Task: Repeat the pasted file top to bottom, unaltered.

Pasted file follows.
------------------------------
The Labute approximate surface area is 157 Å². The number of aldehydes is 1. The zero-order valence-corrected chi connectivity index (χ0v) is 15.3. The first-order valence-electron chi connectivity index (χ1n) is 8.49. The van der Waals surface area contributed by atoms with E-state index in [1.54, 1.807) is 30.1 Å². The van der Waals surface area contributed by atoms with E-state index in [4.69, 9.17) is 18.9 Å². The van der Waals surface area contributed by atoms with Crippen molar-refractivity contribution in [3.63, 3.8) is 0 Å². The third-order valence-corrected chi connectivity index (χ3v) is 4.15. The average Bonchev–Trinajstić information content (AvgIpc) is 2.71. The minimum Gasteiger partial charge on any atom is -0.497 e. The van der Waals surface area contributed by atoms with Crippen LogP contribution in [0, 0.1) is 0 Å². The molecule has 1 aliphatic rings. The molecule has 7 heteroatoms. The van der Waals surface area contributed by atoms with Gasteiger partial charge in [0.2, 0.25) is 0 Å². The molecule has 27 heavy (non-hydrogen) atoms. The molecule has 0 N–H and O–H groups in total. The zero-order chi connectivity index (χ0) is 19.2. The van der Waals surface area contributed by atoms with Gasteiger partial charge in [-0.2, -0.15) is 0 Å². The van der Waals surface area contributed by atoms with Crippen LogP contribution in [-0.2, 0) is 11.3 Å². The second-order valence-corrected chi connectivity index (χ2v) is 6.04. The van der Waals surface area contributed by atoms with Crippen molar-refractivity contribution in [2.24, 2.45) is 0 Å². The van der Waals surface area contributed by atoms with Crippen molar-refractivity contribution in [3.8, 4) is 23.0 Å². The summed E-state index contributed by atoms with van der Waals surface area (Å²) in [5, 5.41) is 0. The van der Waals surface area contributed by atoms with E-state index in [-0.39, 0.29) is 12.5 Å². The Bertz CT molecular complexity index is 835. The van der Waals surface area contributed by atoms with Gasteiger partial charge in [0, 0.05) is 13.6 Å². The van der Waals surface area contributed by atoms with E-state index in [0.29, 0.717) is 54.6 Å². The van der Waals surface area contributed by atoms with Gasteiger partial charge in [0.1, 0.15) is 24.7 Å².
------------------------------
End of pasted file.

The Labute approximate surface area is 157 Å². The number of aldehydes is 1. The zero-order valence-corrected chi connectivity index (χ0v) is 15.3. The first-order valence-electron chi connectivity index (χ1n) is 8.49. The van der Waals surface area contributed by atoms with E-state index in [1.54, 1.807) is 30.1 Å². The van der Waals surface area contributed by atoms with E-state index in [4.69, 9.17) is 18.9 Å². The van der Waals surface area contributed by atoms with Crippen molar-refractivity contribution in [3.63, 3.8) is 0 Å². The third-order valence-corrected chi connectivity index (χ3v) is 4.15. The average Bonchev–Trinajstić information content (AvgIpc) is 2.71. The minimum Gasteiger partial charge on any atom is -0.497 e. The van der Waals surface area contributed by atoms with Crippen LogP contribution in [0, 0.1) is 0 Å². The molecule has 1 aliphatic rings. The molecule has 7 heteroatoms. The van der Waals surface area contributed by atoms with Gasteiger partial charge in [0.2, 0.25) is 0 Å². The molecule has 27 heavy (non-hydrogen) atoms. The molecule has 0 N–H and O–H groups in total. The zero-order chi connectivity index (χ0) is 19.2. The van der Waals surface area contributed by atoms with Gasteiger partial charge in [-0.2, -0.15) is 0 Å². The van der Waals surface area contributed by atoms with Crippen LogP contribution in [-0.2, 0) is 11.3 Å². The second-order valence-corrected chi connectivity index (χ2v) is 6.04. The van der Waals surface area contributed by atoms with Crippen molar-refractivity contribution in [2.24, 2.45) is 0 Å². The van der Waals surface area contributed by atoms with Crippen molar-refractivity contribution in [3.8, 4) is 23.0 Å². The summed E-state index contributed by atoms with van der Waals surface area (Å²) in [5, 5.41) is 0. The van der Waals surface area contributed by atoms with E-state index in [-0.39, 0.29) is 12.5 Å². The Bertz CT molecular complexity index is 835. The van der Waals surface area contributed by atoms with Gasteiger partial charge in [0, 0.05) is 13.6 Å². The van der Waals surface area contributed by atoms with E-state index in [0.29, 0.717) is 54.6 Å². The van der Waals surface area contributed by atoms with Gasteiger partial charge in [0.1, 0.15) is 24.7 Å².